All you need to know about Passwordless
Authentication

What is Passwordless Authentication?

As opposed to password-based authentication, passwordless authentication does not rely on passwords or any other memorized secret to verifying  a user’s identity.

Instead of passwords, Identities can be verified based on a “possession factor”, which is an object that uniquely identifies the user (e.g. a one-time password, a registered mobile device, or a hardware token) or an “inherent factor” like a person’s biometric (e.g. fingerprint, face, retina, etc.).

Unlike possession or inherent factors, authentication that is based on something the user knows (a memorable secret such as a password, passphrase, or PIN code) is problematic because the user or the enterprise is unable to determine if their memorable secret is stolen or compromised.  

How do you know that no one else knows your password?  Additionally, memorable secrets are susceptible to easy theft, re-use by users, and requires constant management and handling by both users and IT managers.

How is passwordless achieved?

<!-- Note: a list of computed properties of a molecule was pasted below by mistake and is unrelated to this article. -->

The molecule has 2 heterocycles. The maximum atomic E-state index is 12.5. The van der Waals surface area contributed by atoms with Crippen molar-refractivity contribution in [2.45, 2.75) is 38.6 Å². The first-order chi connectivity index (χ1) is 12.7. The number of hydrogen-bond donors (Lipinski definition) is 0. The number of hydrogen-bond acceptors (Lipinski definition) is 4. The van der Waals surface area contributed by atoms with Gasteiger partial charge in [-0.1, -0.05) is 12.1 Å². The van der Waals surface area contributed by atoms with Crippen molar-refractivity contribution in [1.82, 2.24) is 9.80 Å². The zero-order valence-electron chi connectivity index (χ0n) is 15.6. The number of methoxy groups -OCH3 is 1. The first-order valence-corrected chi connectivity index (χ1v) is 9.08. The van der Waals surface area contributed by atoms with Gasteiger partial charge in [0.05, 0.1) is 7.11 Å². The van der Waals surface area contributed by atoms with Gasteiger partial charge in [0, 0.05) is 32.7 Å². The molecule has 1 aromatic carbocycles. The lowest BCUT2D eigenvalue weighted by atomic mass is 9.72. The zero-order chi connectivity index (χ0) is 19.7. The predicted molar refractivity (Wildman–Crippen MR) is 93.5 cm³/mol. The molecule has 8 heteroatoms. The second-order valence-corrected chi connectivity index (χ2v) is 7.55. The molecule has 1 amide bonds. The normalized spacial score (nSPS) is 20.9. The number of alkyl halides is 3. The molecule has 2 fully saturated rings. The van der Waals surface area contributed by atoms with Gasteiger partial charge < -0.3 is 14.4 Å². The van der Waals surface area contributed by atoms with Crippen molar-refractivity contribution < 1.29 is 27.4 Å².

There are different ways to achieve passwordless authentication. Making the right choice depends on organization’s risk posture and business requirements.

Email

Sign-In using a magic link or one-time code sent to the user’s email.

Mobile Authenticator

Sign-In e.g. by approving the authentication on your smartphone.

No Credential Phishing

Sign-In by using the crypto hardware of your device or a security key.

Signing-In in by sending a magic link to the users’ is common, but by far the least secure option. The Mobile  Authenticator, a mobile application installed on the user’s smartphone, can make use of the smartphone’s hardware secure module and thus provide far better security. Since the smartphone is so widely populated this option can be a no brainer as it usually requires no additional hardware. WebAuthN, a standard commonly known as FIDO2, makes use of each device’s secure hardware module or the use of security keys to authenticate. While many companies have embraced the standard, it usually requires a separate hardware device if it’s not built in.  A separate hardware can be forgotten, lost or stolen. When the authenticator is in-built, then it cannot be used on another device.


Overall, the Mobile Authenticator, especially when used as a MFA Authenticator e.g. when combined with biometrics and posession offers the greatest security, convenience while being a low hurdle to integrate.


Learn more about passwordless authentication:

5 Compelling Reasons for Enterprises to Go Passwordless

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The Weaknesses of “Passwordless Experience” vs the Strengths of “Truly Passwordless”

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The Real Cost of Passwords : Why 2FA and SSO don't help

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Kill the password before it kills you : A Tale on Password Security

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